The Posix solution is to use pipes. Basically, you'll want the parent
 process to set up a pipe for stderr, fork, then the child process uses
 the write end of the stderr while the parent reads from the other end.
 Not sure what the Windoze solution is.
 Alternatively, the cheap and easy way is to use redirects:

 system("dmd bla.d 2>error.log");

 If an error is thrown, read from error.log.

I think the easiest way on a posix system is this: auto res=shell("dmd bla.d 2>&1"); I haven't tested it tough. What it should do is redirect dmd's stderr to stdout, which can then be read.


Well, if shell throws, it will not return, and the output will not be assigned to res.
Sep 08 2011
parent reply Justin Whear <justin economicmodeling.com> writes:
Good point. It looks like shell throws if the return value is an error code 
(something other than 0 on Posix). It looks like dmd does return an error 
code on failed compilation, so redirecting to stdout won't work. Back to the 
pipes or file redirect then.


Christophe wrote:

 Justin Whear , dans le message (digitalmars.D.learn:29380), a écrit :
 That'll work if you don't mind normal output being mixed with error
 messages.
 
 
 Timon Gehr wrote:
 
 On 09/08/2011 07:26 PM, Justin Whear wrote:
 The Posix solution is to use pipes. Basically, you'll want the parent
 process to set up a pipe for stderr, fork, then the child process uses
 the write end of the stderr while the parent reads from the other end.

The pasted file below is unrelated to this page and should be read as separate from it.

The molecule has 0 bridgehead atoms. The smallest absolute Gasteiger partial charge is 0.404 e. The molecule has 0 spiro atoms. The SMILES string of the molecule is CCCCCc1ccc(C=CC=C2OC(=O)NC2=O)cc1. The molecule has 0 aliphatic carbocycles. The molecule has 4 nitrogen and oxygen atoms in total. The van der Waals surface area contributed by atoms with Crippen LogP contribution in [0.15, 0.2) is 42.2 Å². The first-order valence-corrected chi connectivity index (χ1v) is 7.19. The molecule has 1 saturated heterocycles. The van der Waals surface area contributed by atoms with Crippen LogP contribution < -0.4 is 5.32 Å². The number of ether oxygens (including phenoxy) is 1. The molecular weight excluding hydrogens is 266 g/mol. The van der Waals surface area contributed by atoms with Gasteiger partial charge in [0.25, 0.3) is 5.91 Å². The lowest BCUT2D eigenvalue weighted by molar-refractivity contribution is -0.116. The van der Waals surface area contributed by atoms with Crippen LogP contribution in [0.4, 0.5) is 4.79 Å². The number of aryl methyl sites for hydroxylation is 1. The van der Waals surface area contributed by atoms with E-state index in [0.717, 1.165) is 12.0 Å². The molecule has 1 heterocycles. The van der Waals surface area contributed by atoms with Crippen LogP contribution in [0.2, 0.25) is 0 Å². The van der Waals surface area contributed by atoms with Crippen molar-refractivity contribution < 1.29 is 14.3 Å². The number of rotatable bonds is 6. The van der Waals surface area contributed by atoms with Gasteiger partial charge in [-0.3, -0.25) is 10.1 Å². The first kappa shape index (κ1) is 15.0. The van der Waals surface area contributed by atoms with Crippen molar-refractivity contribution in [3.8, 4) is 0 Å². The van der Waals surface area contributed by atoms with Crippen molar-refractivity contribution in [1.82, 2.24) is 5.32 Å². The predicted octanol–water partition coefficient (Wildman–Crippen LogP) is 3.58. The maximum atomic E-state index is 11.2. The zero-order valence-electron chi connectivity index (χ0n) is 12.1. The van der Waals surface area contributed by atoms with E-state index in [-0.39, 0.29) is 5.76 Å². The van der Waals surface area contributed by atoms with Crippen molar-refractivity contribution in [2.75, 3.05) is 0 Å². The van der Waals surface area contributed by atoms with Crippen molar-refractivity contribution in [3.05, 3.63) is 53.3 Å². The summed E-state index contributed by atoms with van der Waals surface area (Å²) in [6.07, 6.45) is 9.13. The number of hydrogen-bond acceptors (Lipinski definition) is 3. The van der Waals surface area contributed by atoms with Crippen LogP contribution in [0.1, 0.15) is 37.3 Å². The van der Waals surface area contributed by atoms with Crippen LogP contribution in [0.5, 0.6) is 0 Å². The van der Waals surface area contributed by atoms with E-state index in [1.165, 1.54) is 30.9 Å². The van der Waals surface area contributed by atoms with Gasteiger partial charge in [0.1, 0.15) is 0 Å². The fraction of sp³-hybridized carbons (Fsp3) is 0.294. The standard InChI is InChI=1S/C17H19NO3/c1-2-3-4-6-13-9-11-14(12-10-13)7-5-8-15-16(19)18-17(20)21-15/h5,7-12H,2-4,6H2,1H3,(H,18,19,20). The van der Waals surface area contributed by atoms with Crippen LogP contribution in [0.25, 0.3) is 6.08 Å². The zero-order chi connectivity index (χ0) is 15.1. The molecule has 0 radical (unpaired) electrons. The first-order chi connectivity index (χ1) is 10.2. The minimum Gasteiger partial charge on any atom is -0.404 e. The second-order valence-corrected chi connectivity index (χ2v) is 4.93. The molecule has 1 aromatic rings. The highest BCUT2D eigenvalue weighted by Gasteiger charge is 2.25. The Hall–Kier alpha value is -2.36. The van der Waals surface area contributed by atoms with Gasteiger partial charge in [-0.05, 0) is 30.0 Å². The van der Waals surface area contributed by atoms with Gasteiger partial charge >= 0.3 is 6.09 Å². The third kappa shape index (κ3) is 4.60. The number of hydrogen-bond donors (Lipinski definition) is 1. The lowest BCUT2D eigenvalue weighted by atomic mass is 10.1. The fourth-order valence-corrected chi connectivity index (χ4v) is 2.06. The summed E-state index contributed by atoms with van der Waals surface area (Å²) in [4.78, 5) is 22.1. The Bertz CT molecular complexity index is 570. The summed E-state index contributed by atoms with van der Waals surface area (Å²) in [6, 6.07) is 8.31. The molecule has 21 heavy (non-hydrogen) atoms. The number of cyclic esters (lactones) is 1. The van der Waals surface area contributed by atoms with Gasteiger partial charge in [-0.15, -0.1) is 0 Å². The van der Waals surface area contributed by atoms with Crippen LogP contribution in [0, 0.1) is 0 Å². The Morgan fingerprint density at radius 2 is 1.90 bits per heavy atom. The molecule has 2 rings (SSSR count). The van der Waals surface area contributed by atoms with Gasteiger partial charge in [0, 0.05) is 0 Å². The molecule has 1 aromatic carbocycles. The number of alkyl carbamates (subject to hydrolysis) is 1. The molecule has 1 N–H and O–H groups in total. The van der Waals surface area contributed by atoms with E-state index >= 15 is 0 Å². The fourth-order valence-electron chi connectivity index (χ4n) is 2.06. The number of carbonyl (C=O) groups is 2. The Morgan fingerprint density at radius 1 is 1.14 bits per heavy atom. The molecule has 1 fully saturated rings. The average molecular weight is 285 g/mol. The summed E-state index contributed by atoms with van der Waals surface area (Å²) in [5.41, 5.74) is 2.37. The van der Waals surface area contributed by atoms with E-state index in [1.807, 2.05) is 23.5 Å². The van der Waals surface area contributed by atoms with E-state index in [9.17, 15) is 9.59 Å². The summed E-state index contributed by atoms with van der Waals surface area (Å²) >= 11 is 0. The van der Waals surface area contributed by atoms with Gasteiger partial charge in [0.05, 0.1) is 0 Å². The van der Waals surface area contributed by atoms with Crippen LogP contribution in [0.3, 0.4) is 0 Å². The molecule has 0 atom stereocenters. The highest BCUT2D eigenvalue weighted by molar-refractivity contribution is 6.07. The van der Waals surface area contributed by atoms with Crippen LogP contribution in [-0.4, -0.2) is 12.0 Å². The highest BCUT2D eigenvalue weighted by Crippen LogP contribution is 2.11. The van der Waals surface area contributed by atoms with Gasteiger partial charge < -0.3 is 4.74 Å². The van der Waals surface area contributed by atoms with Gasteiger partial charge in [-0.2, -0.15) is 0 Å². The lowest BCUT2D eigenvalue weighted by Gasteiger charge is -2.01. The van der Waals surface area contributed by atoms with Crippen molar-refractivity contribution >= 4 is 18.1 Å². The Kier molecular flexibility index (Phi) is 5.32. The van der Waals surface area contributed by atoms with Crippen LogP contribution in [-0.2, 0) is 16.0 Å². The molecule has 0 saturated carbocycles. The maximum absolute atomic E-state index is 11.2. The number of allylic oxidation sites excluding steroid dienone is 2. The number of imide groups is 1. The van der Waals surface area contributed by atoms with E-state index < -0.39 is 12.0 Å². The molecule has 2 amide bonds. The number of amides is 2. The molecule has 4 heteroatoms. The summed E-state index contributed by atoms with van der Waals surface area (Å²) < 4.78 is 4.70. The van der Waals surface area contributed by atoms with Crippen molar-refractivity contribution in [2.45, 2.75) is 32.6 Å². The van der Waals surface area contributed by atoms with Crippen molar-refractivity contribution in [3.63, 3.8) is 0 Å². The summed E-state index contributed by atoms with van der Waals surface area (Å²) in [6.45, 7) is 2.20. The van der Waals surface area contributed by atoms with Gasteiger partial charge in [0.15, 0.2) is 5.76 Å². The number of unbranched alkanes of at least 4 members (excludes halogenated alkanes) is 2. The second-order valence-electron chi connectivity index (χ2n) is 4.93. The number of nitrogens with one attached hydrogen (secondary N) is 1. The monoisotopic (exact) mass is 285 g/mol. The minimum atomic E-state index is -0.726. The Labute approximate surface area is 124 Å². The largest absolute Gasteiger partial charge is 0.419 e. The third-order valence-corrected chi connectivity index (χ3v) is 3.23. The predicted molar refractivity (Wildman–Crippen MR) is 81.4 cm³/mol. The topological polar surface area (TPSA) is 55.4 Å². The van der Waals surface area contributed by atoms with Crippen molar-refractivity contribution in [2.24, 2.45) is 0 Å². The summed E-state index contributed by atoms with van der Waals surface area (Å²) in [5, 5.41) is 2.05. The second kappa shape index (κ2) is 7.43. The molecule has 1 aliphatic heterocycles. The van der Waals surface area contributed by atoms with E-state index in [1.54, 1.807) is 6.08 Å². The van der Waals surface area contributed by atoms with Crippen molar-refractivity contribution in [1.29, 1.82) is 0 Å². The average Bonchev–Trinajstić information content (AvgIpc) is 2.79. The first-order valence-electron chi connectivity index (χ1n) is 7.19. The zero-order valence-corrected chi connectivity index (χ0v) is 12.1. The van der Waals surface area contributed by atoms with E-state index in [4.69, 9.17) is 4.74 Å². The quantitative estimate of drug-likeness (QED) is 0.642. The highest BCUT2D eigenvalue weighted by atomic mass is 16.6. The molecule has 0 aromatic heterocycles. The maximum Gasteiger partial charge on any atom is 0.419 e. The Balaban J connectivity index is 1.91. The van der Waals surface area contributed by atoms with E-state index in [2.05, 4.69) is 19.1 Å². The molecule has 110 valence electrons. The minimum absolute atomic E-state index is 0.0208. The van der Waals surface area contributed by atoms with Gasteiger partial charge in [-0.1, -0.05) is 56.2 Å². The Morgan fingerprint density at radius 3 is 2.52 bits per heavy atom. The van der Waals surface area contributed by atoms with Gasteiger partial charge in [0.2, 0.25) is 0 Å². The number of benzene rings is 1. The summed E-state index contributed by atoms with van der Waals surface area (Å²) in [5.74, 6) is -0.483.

Not sure what the Windoze solution is.
 Alternatively, the cheap and easy way is to use redirects:

 system("dmd bla.d 2>error.log");

 If an error is thrown, read from error.log.

I think the easiest way on a posix system is this: auto res=shell("dmd bla.d 2>&1"); I haven't tested it tough. What it should do is redirect dmd's stderr to stdout, which can then be read.


Well, if shell throws, it will not return, and the output will not be assigned to res.

Sep 08 2011
parent Timon Gehr <timon.gehr gmx.ch> writes:
On 09/08/2011 08:21 PM, Justin Whear wrote:
 Good point. It looks like shell throws if the return value is an error code
 (something other than 0 on Posix). It looks like dmd does return an error
 code on failed compilation, so redirecting to stdout won't work. Back to the
 pipes or file redirect then.


 Christophe wrote:

 Justin Whear , dans le message (digitalmars.D.learn:29380), a écrit :
 That'll work if you don't mind normal output being mixed with error
 messages.


 Timon Gehr wrote:

 On 09/08/2011 07:26 PM, Justin Whear wrote:
 The Posix solution is to use pipes. Basically, you'll want the parent
 process to set up a pipe for stderr, fork, then the child process uses
 the write end of the stderr while the parent reads from the other end.
 Not sure what the Windoze solution is.
 Alternatively, the cheap and easy way is to use redirects:

 system("dmd bla.d 2>error.log");

 If an error is thrown, read from error.log.